Police officers’ ability to recognise and locate individuals with a history of committing crime is vital to their work. In fact, it is so important that officers believe possessing it is fundamental to the craft of effective street policing, crime prevention and investigation. However, with the total police workforce falling by almost 20% since 2010 and recorded crime rising, police forces are turning to new technological solutions to help enhance their capability and capacity to monitor and track individuals about whom they have concerns.
One such technology is Automated Facial Recognition (known as AFR). This works by analysing key facial features, generating a mathematical representation of them, and then comparing them against known faces in a database, to determine possible matches. While a number of UK and international police forces have been enthusiastically exploring the potential of AFR, some groups have spoken about its legal and ethical status. They are concerned that the technology significantly extends the reach and depth of surveillance by the state.
Until now, however, there has been no robust evidence about what AFR systems can and cannot deliver for policing. Although AFR has become increasingly familiar to the public through its use at airports to help manage passport checks, the environment in such settings is quite controlled. Applying similar procedures to street policing is far more complex. Individuals on the street will be moving and may not look directly towards the camera. Levels of lighting change, too, and the system will have to cope with the vagaries of the British weather.
AFR in the real world
To build a picture of how UK police are using the current AFR technology, last year we were commissioned to evaluate a South Wales Police project which had been designed to test the usefulness of AFR across different everyday policing situations. Starting with the 2017 UEFA Champions League Final, held in Cardiff, our team observed officers using the technology and analysed the data generated by the system. We wanted to assemble an understanding of how police staff interacted with the system and what outcomes it enabled them to achieve, as well as the challenges they experienced when using it.
The South Wales Police officers use AFR in two modes. “AFR Locate” uses live feeds from CCTV-type cameras usually mounted on marked police vans to compare detailed measurements of peoples’ facial features against a database of police custody images. These images were all of individuals deemed to be persons of interest. Typically, this database contained 600-800 images.
The other mode, “AFR Identify”, is rather different. Here, images of unidentified suspects from past crime scenes are compared to the force’s database of police custody photos. This database is made up of roughly 450,000 images.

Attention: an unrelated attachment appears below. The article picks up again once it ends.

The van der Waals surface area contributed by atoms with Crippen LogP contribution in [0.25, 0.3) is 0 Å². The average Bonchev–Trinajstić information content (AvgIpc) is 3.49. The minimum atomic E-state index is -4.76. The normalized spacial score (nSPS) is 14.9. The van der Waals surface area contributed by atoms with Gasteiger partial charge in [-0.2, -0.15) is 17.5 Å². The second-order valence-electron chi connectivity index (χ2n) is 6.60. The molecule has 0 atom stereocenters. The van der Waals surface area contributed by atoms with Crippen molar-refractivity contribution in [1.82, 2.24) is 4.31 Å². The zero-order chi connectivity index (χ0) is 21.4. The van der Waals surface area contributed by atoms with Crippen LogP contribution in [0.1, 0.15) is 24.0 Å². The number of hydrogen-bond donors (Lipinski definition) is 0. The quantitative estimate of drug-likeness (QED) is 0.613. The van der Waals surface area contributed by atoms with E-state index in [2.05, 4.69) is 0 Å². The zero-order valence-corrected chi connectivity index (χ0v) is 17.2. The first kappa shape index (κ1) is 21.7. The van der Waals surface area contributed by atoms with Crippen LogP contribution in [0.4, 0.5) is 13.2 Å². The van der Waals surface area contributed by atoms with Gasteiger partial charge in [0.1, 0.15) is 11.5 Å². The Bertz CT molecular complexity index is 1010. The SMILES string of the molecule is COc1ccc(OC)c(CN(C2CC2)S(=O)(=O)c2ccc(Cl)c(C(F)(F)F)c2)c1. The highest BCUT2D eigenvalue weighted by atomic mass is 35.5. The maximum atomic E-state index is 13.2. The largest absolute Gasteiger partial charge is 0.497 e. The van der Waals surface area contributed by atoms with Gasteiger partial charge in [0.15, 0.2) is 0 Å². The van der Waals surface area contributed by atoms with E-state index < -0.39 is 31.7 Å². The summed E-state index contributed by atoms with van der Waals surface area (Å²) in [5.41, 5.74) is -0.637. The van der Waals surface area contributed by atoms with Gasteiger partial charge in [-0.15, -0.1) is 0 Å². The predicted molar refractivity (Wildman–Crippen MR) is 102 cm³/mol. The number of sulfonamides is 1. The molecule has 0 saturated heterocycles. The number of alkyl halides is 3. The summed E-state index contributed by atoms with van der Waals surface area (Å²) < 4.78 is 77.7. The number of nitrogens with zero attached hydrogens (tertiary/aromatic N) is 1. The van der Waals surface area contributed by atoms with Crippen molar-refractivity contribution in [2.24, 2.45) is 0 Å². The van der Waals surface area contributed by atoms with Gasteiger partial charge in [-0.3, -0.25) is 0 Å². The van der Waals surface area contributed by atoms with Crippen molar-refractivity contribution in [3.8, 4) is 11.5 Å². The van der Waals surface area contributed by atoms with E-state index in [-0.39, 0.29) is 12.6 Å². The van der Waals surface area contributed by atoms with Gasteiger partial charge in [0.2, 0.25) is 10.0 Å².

Overall, the evaluation concluded that having AFR enabled police to identify suspects that they probably would not otherwise have been able to. Over the 12 month period of the research, in excess of 100 arrests and charges were – at least in part – assisted by AFR.
But this is not a “plug and play” system. The police had to adapt a number of their standard operating procedures to get it to work efficiently. For example, upon discovering the significant impact of image quality on the system, identify operators fed into custody detention officers’ training, to ensure all future images would work effectively.
Only with time did the officers learn how to configure and use the system better. This was supported by technological developments in the form of a more sophisticated algorithm introduced part way through the trial, too. This improvement was significant. In the original Champion’s League deployment, only 3% of the matches suggested by the system were judged to be accurate by operators. By March 2018, however, this figure was around 46%.
As with all innovative policing technologies there are important legal and ethical concerns and issues that still need to be considered. But in order for these to be meaningfully debated and assessed by citizens, regulators and law-makers, we need a detailed understanding of precisely what the technology can realistically accomplish. Sound evidence, rather than references to science fiction technology – as seen in films such as Minority Report – is essential.
With this in mind, one of our conclusions is that in terms of describing how AFR is being applied in policing currently, it is more accurate to think of it as “assisted facial recognition”, as opposed to a fully automated system. Unlike border control functions – where the facial recognition is more of an automated system – when supporting street policing, the algorithm is not deciding whether there is a match between a person and what is stored in the database. Rather, the system makes suggestions to a police operator about possible similarities. It is then down to the operator to confirm or refute them.